After the 'Plane Relief' promotion was over VTEC sent out email to customers who had signed up and had not used their discounted tickets (although an error meant these were also sent out to some people who did use their discount) directing them to a questionaire asking why they didn't take advantage of the VTEC offer. It asked why they considered flying better but it did not offer 'frequent flyer schemes' as one of the options for someone preferring to fly. The popularity of sites such as Flyertalk and Head for Points shows there's a significant minority that base their travel choices either on the status benefits they can get with frequent flying or the ability to earn miles/Avios to spend on future travel.

From a loyalty perspective, regular BA travellers on the UK domestic routes are entitled to the following benefits once they reach silver status in the British Airways Executive Club:

  • Lounge access - this includes complimentary alcohol as well as hot food at Heathrow and sandwiches/soup in the regional airports
  • Fast track security at most airports
  • Free seat selection at time of booking (on most fares)
  • Free additional bag (except on hand baggage only fares)
  • Priority boarding

These benefits can turn flying from being a chore into a reasonable experience. The amount of time in the air is smaller than the time on the train and the lounge makes it easy to work or relax. 

Even easyJet, which isn't widely known for having a loyalty scheme, has 'Flight Club' for frequent travellers. The main benefit of this scheme is you can make changes to your bookings fee-free which will be beneficial to business passengers when plans change suddenly. easyJet also has a membership scheme called easyJet Plus which gives you access to priority seat selection, fast track security and speedy boarding for an annual fee which works out at good value for the frequent traveller.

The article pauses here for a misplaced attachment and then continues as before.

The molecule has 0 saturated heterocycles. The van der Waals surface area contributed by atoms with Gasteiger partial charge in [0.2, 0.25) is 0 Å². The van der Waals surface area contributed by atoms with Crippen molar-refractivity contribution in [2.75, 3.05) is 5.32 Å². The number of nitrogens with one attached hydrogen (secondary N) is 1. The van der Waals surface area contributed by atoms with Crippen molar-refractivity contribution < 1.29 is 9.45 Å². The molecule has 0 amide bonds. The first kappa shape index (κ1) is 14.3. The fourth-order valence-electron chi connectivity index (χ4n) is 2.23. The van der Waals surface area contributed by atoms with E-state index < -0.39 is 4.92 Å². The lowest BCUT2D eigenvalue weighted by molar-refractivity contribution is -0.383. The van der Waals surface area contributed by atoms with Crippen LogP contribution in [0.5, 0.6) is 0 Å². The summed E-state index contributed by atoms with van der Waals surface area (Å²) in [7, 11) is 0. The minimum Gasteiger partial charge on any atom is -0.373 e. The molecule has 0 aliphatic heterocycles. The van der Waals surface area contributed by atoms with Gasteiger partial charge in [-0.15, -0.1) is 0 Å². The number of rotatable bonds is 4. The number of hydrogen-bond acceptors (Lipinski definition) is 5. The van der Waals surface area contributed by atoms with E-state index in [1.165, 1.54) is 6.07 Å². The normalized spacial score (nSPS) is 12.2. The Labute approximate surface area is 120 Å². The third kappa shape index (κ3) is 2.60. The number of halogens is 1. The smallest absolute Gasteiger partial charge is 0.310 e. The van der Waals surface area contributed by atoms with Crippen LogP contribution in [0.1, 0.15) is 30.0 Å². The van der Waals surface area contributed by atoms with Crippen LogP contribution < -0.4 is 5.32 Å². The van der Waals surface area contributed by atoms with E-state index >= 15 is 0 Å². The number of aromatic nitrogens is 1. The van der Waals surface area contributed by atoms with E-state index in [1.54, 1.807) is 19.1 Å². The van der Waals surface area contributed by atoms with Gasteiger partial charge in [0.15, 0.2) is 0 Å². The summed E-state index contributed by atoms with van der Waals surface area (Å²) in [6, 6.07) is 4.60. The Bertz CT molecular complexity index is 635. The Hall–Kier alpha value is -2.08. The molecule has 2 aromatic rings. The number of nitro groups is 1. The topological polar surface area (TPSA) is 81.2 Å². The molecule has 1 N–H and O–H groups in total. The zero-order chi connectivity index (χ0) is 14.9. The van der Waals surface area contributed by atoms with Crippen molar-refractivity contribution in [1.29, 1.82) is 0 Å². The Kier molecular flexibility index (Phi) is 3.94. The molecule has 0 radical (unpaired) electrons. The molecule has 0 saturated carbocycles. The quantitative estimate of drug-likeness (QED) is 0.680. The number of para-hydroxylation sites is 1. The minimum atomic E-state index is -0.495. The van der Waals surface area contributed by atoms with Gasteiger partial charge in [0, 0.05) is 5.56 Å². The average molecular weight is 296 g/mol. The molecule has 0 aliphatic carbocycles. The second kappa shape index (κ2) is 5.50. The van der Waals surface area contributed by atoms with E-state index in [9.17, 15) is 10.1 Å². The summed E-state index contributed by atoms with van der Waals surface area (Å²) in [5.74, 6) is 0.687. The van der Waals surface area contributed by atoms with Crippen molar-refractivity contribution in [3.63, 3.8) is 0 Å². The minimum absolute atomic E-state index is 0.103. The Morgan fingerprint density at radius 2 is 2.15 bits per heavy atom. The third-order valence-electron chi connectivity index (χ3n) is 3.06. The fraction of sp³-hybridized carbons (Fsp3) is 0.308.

From March Flybe will be operating services from Aberdeen and Edinburgh to London Heathrow T2, this is in addition to their current services to London City Airport. I don't think this will have a significant impact on VTEC although the competition may result in lower prices on the Edinburgh - Heathrow route. Just like BA, it will be possible to earn Avios on the Flybe flights.

Ideas for VTEC

For season ticket holders it may be worth looking back at GNER365 which was a scheme for annual standard class ticket holders. Benefits included things that would be useful to season tickets holders such as a number of complimentary upgrade vouchers, catering vouchers, discounts on leisure first tickets and the occasional free first class travel ticket. Offering some freebies such as this would improve satisfaction and offering discounts on first class travel would encourage customers to use VTEC for weekend breaks. 

The Virgin Trains West Coast survey showed the majority wanted a loyalty scheme that was points based and had visible targets. Currently most recognition at VTEC is done on a 'surprise and delight' basis. I think there's room for both, if you get a free ticket out of the blue or an upgrade offer it makes you feel valued but it can't be used as a way to encourage new business and there's a risk of losing customers if a competitor comes up with a scheme with more generous defined benefits.